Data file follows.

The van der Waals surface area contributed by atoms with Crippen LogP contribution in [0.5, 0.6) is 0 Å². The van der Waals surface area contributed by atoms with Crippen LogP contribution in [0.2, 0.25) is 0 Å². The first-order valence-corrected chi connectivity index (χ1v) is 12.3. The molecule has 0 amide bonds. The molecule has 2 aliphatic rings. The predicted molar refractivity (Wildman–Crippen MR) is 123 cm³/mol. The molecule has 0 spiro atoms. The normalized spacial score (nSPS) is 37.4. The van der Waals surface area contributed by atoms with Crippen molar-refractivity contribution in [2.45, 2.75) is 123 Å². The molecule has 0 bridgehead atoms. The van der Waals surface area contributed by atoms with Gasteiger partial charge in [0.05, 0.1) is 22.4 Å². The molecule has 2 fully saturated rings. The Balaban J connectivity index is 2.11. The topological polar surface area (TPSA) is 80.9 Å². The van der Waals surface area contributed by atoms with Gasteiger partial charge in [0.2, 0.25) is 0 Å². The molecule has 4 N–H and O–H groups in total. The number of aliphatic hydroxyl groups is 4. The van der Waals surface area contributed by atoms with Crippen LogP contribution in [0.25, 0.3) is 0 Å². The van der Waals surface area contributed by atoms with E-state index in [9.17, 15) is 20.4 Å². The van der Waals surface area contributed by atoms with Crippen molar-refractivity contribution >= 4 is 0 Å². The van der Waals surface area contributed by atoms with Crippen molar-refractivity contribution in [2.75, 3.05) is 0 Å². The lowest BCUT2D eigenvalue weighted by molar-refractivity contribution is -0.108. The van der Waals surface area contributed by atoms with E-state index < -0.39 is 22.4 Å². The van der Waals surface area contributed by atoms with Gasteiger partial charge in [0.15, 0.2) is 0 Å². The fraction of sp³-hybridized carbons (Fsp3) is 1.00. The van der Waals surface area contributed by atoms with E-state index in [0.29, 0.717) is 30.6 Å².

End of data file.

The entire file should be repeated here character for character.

The van der Waals surface area contributed by atoms with Crippen LogP contribution in [0.5, 0.6) is 0 Å². The van der Waals surface area contributed by atoms with Crippen LogP contribution in [0.2, 0.25) is 0 Å². The first-order valence-corrected chi connectivity index (χ1v) is 12.3. The molecule has 0 amide bonds. The molecule has 2 aliphatic rings. The predicted molar refractivity (Wildman–Crippen MR) is 123 cm³/mol. The molecule has 0 spiro atoms. The normalized spacial score (nSPS) is 37.4. The van der Waals surface area contributed by atoms with Crippen molar-refractivity contribution in [2.45, 2.75) is 123 Å². The molecule has 0 bridgehead atoms. The van der Waals surface area contributed by atoms with Gasteiger partial charge in [0.05, 0.1) is 22.4 Å². The molecule has 2 fully saturated rings. The Balaban J connectivity index is 2.11. The topological polar surface area (TPSA) is 80.9 Å². The van der Waals surface area contributed by atoms with Gasteiger partial charge in [0.2, 0.25) is 0 Å². The molecule has 4 N–H and O–H groups in total. The number of aliphatic hydroxyl groups is 4. The van der Waals surface area contributed by atoms with Crippen LogP contribution in [0.25, 0.3) is 0 Å². The van der Waals surface area contributed by atoms with E-state index in [9.17, 15) is 20.4 Å². The van der Waals surface area contributed by atoms with Crippen molar-refractivity contribution >= 4 is 0 Å². The van der Waals surface area contributed by atoms with Crippen molar-refractivity contribution in [2.75, 3.05) is 0 Å². The lowest BCUT2D eigenvalue weighted by molar-refractivity contribution is -0.108. The van der Waals surface area contributed by atoms with E-state index < -0.39 is 22.4 Å². The van der Waals surface area contributed by atoms with Gasteiger partial charge in [0.15, 0.2) is 0 Å². The fraction of sp³-hybridized carbons (Fsp3) is 1.00. The van der Waals surface area contributed by atoms with E-state index in [0.29, 0.717) is 30.6 Å².